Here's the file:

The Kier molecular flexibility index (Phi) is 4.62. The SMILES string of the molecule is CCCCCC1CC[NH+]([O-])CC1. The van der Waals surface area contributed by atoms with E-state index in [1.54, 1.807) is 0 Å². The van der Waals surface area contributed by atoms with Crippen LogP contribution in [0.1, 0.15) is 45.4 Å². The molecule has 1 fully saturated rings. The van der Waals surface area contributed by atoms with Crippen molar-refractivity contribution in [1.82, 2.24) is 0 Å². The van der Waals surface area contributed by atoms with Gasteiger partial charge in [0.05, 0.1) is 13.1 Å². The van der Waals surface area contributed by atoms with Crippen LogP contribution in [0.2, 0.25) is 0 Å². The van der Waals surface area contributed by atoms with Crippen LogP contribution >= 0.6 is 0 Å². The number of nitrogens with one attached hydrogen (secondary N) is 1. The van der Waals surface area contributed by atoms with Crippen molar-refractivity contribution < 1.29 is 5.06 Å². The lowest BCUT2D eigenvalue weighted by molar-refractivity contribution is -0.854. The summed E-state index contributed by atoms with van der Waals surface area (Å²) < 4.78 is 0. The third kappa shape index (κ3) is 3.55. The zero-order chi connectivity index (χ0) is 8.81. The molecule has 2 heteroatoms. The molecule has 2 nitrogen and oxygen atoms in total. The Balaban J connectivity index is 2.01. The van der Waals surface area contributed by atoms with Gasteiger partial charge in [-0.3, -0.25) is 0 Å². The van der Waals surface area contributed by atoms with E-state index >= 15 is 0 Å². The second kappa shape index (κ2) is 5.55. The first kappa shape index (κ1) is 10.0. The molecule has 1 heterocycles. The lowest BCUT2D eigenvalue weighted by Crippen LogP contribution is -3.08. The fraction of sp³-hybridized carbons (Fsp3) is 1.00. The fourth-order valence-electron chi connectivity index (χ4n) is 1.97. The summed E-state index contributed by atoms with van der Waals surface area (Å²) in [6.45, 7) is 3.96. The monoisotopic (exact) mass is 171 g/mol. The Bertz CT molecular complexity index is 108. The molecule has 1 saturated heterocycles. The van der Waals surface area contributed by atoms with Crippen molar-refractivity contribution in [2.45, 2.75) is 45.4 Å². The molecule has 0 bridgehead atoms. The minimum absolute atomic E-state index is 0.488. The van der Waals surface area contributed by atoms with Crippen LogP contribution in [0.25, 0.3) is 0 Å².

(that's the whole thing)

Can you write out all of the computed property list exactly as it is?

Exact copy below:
The Kier molecular flexibility index (Phi) is 4.62. The SMILES string of the molecule is CCCCCC1CC[NH+]([O-])CC1. The van der Waals surface area contributed by atoms with E-state index in [1.54, 1.807) is 0 Å². The van der Waals surface area contributed by atoms with Crippen LogP contribution in [0.1, 0.15) is 45.4 Å². The molecule has 1 fully saturated rings. The van der Waals surface area contributed by atoms with Crippen molar-refractivity contribution in [1.82, 2.24) is 0 Å². The van der Waals surface area contributed by atoms with Gasteiger partial charge in [0.05, 0.1) is 13.1 Å². The van der Waals surface area contributed by atoms with Crippen LogP contribution in [0.2, 0.25) is 0 Å². The van der Waals surface area contributed by atoms with Crippen LogP contribution >= 0.6 is 0 Å². The number of nitrogens with one attached hydrogen (secondary N) is 1. The van der Waals surface area contributed by atoms with Crippen molar-refractivity contribution < 1.29 is 5.06 Å². The lowest BCUT2D eigenvalue weighted by molar-refractivity contribution is -0.854. The summed E-state index contributed by atoms with van der Waals surface area (Å²) < 4.78 is 0. The third kappa shape index (κ3) is 3.55. The zero-order chi connectivity index (χ0) is 8.81. The molecule has 2 heteroatoms. The molecule has 2 nitrogen and oxygen atoms in total. The Balaban J connectivity index is 2.01. The van der Waals surface area contributed by atoms with Gasteiger partial charge in [-0.3, -0.25) is 0 Å². The van der Waals surface area contributed by atoms with E-state index >= 15 is 0 Å². The second kappa shape index (κ2) is 5.55. The first kappa shape index (κ1) is 10.0. The molecule has 1 heterocycles. The lowest BCUT2D eigenvalue weighted by Crippen LogP contribution is -3.08. The fraction of sp³-hybridized carbons (Fsp3) is 1.00. The fourth-order valence-electron chi connectivity index (χ4n) is 1.97. The summed E-state index contributed by atoms with van der Waals surface area (Å²) in [6.45, 7) is 3.96. The monoisotopic (exact) mass is 171 g/mol. The Bertz CT molecular complexity index is 108. The molecule has 1 saturated heterocycles. The van der Waals surface area contributed by atoms with Crippen molar-refractivity contribution in [2.45, 2.75) is 45.4 Å². The molecule has 0 bridgehead atoms. The minimum absolute atomic E-state index is 0.488. The van der Waals surface area contributed by atoms with Crippen LogP contribution in [0.25, 0.3) is 0 Å².